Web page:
We all,"sit where we stand", as the saying goes.
    Had I the positive effect to fentanyl that Mr W. did, along with repeated surgical failures, I am certain that I'd encourage the conventional medical management over the spinal cord stimulation.

    As I had not benefited much from CMM, as the adverse effects were inconsistent with my quality of living, I looked to the 60% chance as a realistic opportunity for non-pharmacological pain management.

    I would still encourage anyone remotely considering SCS, to have the temporary trial. If you like the pain management you feel with SCS, then make the decision with some idea of what the stim is capable; if you do not get any pain relief from the temporary trial, then chances are, that you'll fall into the 40% of persons who will not benefit.

    Regarding the 12 month post SCS vs CMM,

    *the SCS patients expressed/ exhibited a 48% success of achieving 50% pain relief

    * the CMM patients expressed/ exhibited a 9% success of achieving 50% pain relief.

    The statistical don't lie, but interpretation an be manipulated.
    cweinbl replied to ctbeth's response:
    With all major large-group studies, involving hundreds or thousands of participants, the SCS has a long-term success rate (12 months) of about 60%;12;699-802.pdf . The research that you hang your hat upon has a total control group population of 52 patients. I'm sorry, but that size control group is statistically meaningless. It's way too small to have any wide-ranging validity or probability virtue. Plus, the SCS appears more amenable for referent pain, while the most common spinal pain is nociceptive. I have both types of severe pain; but in my case, as with countless others, it's the nociceptive pain that is most disabling. I can tolerate the occasional leg pain. It's the nociceptive severe pain that I get from sitting and standing (weight bearing) that is completely disabling. Most of the people I've known with disabling spinal pain have a preponderance of nociceptive pain. It seems far more disabling than the transitory neuropathic pain. The SCS is not a treatment of choice for that pain.

    The next similar option for that kind of pain is an intrathecal infusion pump. But its success rate isn't much different. While the major fault with the SCS is leads that are improperly placed, leads that move away after implantation, leads that fracture or are impinged by fibrosis... the IT pump's most frequent failure is from catheters that are improperly placed, that are blocked or crimped or that move away from the nerve root due to fibrosis impingement.

    Meanwhile many of us can benefit from a cocktail of pain medication and off-label drugs. The side effects are manageable and surgery will never be involved. I understand that some people cannot tolerate or benefit from opioids; but I also wonder how many different combinations they have tried. There are about two dozen commonly-used opioids, plus another two dozen useful off-label drugs. If we are willing to try many different medication variations, we can eventually discover which combinations work best. This requires only a physician with an open mind and a patient willing to try many different medications.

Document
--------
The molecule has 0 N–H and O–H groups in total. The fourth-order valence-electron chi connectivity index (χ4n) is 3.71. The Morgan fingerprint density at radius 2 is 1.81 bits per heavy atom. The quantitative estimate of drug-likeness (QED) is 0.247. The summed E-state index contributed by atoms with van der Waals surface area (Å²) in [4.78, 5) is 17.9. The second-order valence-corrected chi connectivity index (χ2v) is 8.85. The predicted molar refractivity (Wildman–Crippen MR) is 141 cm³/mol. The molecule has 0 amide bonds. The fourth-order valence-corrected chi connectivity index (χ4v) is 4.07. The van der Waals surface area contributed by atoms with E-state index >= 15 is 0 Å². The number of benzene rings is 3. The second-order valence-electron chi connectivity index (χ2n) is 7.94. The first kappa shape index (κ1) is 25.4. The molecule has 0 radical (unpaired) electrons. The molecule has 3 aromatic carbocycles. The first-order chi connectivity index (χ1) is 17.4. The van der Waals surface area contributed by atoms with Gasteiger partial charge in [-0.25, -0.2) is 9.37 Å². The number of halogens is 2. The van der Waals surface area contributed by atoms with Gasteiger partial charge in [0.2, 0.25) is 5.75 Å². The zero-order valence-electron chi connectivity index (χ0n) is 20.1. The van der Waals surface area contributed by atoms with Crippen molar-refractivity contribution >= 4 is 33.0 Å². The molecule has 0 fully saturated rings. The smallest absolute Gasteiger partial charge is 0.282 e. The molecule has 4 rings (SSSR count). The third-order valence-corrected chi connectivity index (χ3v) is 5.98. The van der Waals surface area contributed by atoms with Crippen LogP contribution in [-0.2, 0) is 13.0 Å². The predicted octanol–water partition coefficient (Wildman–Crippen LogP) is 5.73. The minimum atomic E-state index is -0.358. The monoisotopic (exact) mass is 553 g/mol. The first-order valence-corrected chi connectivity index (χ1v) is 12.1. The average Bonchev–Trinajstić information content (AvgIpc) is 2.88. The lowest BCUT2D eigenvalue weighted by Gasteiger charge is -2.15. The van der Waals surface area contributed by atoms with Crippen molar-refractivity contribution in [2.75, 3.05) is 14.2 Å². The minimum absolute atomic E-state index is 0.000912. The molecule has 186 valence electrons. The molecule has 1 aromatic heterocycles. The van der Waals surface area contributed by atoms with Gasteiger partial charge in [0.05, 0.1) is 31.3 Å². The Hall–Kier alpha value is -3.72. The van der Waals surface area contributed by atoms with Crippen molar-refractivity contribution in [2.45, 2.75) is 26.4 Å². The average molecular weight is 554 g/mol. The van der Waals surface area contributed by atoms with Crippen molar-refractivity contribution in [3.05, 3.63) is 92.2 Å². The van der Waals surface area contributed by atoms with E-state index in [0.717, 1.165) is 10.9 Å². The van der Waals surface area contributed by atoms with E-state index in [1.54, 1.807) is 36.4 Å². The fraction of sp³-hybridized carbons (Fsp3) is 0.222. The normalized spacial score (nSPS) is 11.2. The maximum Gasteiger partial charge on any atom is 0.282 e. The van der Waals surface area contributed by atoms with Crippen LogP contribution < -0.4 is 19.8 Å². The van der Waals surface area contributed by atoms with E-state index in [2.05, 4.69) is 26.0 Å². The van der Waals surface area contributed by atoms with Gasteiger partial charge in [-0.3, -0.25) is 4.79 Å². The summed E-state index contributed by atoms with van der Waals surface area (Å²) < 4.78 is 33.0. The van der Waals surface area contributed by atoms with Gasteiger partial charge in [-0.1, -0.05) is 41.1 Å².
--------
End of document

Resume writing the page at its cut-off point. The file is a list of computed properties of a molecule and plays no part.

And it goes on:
This process added 9 wonderful years to my career and continues to help years later in retirement. I'm glad that I resisted having a surgically implanted machine for my pain. And I'm deeply thankful for a physician who allows me to try almost any reasonable medication combination. And I stress the word COMBINATION. None of the dozens of pain medications that I've tried have worked well on their own. But in different combinations, along with off-label drugs, they work very well. The secret is to try all of these opioids.

    Surgically-implanted mechanisms with low success rates are for those of us who have tried the dozens of medication combinations and off-label drugs and who cannot tolerate or benefit from any of them. If it's a matter of dealing with a minimal side effect, such as constipation, I'll gladly take the side effect over a machine with a low success rate that requires surgery to implant, frequently fails, and requires more surgery to remove.
    An_251113 replied to cweinbl's response:
    I had a stem put in a year 1 1/2 ago. Mine was for lower back pain and left side leg pain. I've been dealing with this for going on 11 yrs. Tried everything before doing this have had three failed back surgeries. Was happy with outcome at first because really helped leg pain. But now I'm having horrific upper back pain ( both sides ). I know when this happened. I called my drs. Office and asked if something could of happened with my stem to cause this pain? Leads move? Anything? They told me it was not possible. I also did the stem as a last resort to get off all or some of pain meds and that never happened. Has anyone else experienced anything like this? Now it looks like I'll be getting it out!
    Anon_57995 replied to An_251113's response:

    If the pain is from the stimiulator leads, try turning the unit off. It the pain stays the same, it is probably not related to the unit.

    Will you see the MD soon? He/ she can x-rray and see if the leads are in place.